J6.1 Air-Sea Keynote Presentation: Air-Sea Interaction and Coupled Boundary Layer Response during the DYNAMO program

Wednesday, 11 July 2012: 8:30 AM
Essex Center/South (Westin Copley Place)
James B. Edson, University of Connecticut, Groton, CT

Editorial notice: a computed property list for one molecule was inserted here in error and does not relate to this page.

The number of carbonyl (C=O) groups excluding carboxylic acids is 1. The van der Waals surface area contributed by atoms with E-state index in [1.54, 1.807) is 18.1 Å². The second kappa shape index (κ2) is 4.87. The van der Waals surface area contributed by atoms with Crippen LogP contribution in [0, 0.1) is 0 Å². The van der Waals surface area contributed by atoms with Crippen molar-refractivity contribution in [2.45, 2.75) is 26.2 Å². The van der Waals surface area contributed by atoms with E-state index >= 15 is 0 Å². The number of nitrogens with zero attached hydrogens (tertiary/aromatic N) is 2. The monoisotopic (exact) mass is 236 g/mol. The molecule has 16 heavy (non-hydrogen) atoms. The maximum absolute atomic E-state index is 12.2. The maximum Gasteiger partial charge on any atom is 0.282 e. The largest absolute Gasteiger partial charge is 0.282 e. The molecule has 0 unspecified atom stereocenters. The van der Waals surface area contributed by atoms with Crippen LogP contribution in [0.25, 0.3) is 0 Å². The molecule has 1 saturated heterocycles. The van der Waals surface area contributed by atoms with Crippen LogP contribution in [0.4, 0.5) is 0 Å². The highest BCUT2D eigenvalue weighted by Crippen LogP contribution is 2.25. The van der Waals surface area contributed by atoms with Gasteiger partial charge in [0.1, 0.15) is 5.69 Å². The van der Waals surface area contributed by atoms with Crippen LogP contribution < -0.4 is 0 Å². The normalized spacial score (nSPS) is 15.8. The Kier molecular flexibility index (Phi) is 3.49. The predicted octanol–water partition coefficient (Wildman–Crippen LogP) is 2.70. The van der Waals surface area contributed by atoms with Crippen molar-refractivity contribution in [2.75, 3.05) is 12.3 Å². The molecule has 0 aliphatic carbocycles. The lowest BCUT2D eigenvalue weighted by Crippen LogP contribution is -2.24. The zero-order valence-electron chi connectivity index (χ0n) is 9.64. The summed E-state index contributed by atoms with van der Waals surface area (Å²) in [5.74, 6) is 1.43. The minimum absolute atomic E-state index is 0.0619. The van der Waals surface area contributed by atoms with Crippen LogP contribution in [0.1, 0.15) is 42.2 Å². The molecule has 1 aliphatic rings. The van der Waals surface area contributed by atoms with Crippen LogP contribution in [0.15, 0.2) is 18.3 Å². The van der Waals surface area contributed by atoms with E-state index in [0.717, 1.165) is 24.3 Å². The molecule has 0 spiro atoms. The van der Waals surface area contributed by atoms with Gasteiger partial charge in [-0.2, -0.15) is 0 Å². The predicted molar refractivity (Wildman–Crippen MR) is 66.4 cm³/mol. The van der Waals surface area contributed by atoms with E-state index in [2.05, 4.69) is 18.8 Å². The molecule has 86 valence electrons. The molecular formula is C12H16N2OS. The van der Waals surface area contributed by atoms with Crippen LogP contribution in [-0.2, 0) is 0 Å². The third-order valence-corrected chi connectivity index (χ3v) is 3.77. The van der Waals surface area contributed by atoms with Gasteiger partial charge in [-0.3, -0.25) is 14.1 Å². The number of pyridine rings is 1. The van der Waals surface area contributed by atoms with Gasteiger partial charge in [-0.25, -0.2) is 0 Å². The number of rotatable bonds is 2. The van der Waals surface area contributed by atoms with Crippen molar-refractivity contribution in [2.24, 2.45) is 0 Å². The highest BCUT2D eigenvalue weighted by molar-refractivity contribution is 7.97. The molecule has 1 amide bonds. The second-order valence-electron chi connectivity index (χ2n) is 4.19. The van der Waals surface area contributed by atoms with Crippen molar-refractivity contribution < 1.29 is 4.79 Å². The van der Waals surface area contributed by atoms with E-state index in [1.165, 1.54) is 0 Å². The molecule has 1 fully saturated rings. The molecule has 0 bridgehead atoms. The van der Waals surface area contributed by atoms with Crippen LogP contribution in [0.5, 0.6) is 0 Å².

The Dynamics of the Madden-Julian Oscillation (DYNAMO) program is the U.S. led component of the international CYNDY2011 program. The Madden-Julian Oscillation (MJO) is a quasi-period disturbance with a period between 30-90 days that propagates eastward from the Indian Ocean to the Central Pacific at an average speed of 5 m/s. The MJO is characterized by an active phase with strong deep convection and precipitation and an inactive phase with weaker deep convection and less precipitation. It has a strong impact on the timing of the Indian monsoon season and rainfall variability in the regions. The rainfall patterns and zonal wind anomalies that develop under these disturbances affect ocean waves, currents and air-sea interaction. Simply put, the eastward propagation is due to conditions that favor convection to the east of the convective center and suppress convection to the west. However, realistic simulation of the MJO remains a long-standing challenge for weather forecast and general circulation models. Therefore, DYNAMO investigator deployed a number of unique observational assets deployed in and over the Indian Ocean to investigate the MJO and improve our predictive capabilities. This talk provides examples of how these assets are being used to investigate boundary layer response to air-sea interaction. For example, the exchange of heat across the air-sea boundary layers plays an important role in the thermodynamics of the coupled ocean-atmospheric system in the tropics. Of particular interest is the relative magnitude of the net shortwave (solar) radiative flux that heat the upper ocean versus the latent heat flux that cools it and drives atmospheric convection. The net heat flux shows clear phasing with the active and inactive phases of the MJO with a release of energy during the active phase and oceanic storage of energy between events. The active phase of the MJO can also drive strong wind events and oceanic response that include rapid enhancement of the equatorial jet and deepening of the mixed layer. Observational examples of these and other processes will be provided in advance of more detailed discussions during the DYNAMO session.

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